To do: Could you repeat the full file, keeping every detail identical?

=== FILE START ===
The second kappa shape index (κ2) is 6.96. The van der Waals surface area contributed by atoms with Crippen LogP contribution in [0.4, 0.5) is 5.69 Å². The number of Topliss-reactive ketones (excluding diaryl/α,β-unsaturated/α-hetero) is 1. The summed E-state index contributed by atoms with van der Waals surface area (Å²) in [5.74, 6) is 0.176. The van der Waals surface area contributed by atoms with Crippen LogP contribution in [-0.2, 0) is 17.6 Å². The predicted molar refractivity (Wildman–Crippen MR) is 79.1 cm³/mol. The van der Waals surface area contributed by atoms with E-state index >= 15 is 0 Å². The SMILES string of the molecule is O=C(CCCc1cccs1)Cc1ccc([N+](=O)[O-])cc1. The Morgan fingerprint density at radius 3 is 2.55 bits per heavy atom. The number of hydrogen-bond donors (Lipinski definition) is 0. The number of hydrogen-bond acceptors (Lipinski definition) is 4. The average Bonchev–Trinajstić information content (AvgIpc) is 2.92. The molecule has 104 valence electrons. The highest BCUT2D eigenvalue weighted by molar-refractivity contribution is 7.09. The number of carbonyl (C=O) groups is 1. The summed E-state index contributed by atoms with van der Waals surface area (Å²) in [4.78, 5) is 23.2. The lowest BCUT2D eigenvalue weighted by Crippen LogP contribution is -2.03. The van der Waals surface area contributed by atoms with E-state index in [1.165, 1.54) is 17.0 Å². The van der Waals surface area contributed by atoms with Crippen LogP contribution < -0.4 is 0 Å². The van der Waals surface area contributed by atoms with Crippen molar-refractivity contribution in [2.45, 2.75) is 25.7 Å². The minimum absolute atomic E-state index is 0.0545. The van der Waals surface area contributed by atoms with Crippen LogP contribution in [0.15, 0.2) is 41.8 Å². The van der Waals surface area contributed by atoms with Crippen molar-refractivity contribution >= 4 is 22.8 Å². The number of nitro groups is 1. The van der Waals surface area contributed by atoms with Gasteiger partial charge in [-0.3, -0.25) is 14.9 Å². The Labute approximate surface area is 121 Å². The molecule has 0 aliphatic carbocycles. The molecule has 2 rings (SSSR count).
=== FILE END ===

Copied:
The second kappa shape index (κ2) is 6.96. The van der Waals surface area contributed by atoms with Crippen LogP contribution in [0.4, 0.5) is 5.69 Å². The number of Topliss-reactive ketones (excluding diaryl/α,β-unsaturated/α-hetero) is 1. The summed E-state index contributed by atoms with van der Waals surface area (Å²) in [5.74, 6) is 0.176. The van der Waals surface area contributed by atoms with Crippen LogP contribution in [-0.2, 0) is 17.6 Å². The predicted molar refractivity (Wildman–Crippen MR) is 79.1 cm³/mol. The van der Waals surface area contributed by atoms with E-state index >= 15 is 0 Å². The SMILES string of the molecule is O=C(CCCc1cccs1)Cc1ccc([N+](=O)[O-])cc1. The Morgan fingerprint density at radius 3 is 2.55 bits per heavy atom. The number of hydrogen-bond donors (Lipinski definition) is 0. The number of hydrogen-bond acceptors (Lipinski definition) is 4. The average Bonchev–Trinajstić information content (AvgIpc) is 2.92. The molecule has 104 valence electrons. The highest BCUT2D eigenvalue weighted by molar-refractivity contribution is 7.09. The number of carbonyl (C=O) groups is 1. The summed E-state index contributed by atoms with van der Waals surface area (Å²) in [4.78, 5) is 23.2. The lowest BCUT2D eigenvalue weighted by Crippen LogP contribution is -2.03. The van der Waals surface area contributed by atoms with E-state index in [1.165, 1.54) is 17.0 Å². The van der Waals surface area contributed by atoms with Crippen LogP contribution < -0.4 is 0 Å². The van der Waals surface area contributed by atoms with Crippen molar-refractivity contribution in [2.45, 2.75) is 25.7 Å². The minimum absolute atomic E-state index is 0.0545. The van der Waals surface area contributed by atoms with Crippen LogP contribution in [0.15, 0.2) is 41.8 Å². The van der Waals surface area contributed by atoms with Crippen molar-refractivity contribution >= 4 is 22.8 Å². The number of nitro groups is 1. The van der Waals surface area contributed by atoms with Gasteiger partial charge in [-0.3, -0.25) is 14.9 Å². The Labute approximate surface area is 121 Å². The molecule has 0 aliphatic carbocycles. The molecule has 2 rings (SSSR count).